KPM4 – an additional 1,900 black students being awarded a 1st or 2:1 in the 2024-25 cohort compared with 2017-18 levels.
KPM5 – cohorts, these projections represent an additional 750 disabled students being awarded a 1st or 2:1 in the 2024-25 cohort compared with 2017-18 levels.”
Just look at KPM2. Given the percentage targets, I’d be surprised if high-tariff providers admit only an extra 6,500 entrants in 2024-25 compared with eight years earlier – and for every Q2-5 entrant they’d need to up this number. We have the data to do this better – why not use it?
One of the traditional ways in which providers have met obligations in this area has been through financial support – either through fee waivers (an early popular tactic but now largely gone) or through bursaries or hardship schemes. We used to be able to look at the total intended spend on student financial support and divide that by what OFFA called an “OFFA countable” student to both compare provider type and the (at least planned) generosity into the pockets of the poorest – but not any more.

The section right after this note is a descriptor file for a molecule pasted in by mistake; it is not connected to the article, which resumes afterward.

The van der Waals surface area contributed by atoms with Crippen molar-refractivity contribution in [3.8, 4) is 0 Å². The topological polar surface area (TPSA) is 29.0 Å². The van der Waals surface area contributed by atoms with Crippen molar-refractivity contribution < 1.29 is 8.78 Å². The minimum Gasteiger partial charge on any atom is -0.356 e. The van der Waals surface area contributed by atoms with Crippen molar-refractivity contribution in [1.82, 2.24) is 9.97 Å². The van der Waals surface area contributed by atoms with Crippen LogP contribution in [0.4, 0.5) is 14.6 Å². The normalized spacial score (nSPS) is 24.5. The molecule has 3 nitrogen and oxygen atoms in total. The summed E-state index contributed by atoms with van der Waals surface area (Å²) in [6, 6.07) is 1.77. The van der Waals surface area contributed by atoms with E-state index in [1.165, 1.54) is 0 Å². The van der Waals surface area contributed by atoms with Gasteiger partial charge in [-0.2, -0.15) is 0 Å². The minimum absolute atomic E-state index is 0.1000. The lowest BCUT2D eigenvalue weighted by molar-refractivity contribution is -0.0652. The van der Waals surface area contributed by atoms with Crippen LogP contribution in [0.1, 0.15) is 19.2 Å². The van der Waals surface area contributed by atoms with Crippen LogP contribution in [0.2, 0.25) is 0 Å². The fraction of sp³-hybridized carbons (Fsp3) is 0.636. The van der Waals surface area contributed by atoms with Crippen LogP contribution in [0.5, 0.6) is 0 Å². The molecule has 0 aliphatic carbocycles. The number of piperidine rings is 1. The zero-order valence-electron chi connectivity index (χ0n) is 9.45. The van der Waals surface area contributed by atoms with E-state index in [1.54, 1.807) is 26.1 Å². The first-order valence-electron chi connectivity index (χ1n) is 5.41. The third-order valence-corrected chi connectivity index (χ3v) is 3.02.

The concept of the “OFFA countable” is gone, and of course these days providers have to focus on “what works”, demonstrating the efficacy of their investment – after all:
improved outcomes for students with similar or lower levels of investment, or an evidenced-based increase in spending, should demonstrate better value for money for the taxpayer and students”.
One of the baked in assumptions to the original debate over “higher level” fees and the creation of the old OFFA was that it was so obvious to all concerned that student financial support was the answer, that universities would all commit to topping up the student maintenance system through access spend, and monitoring would show us the detail.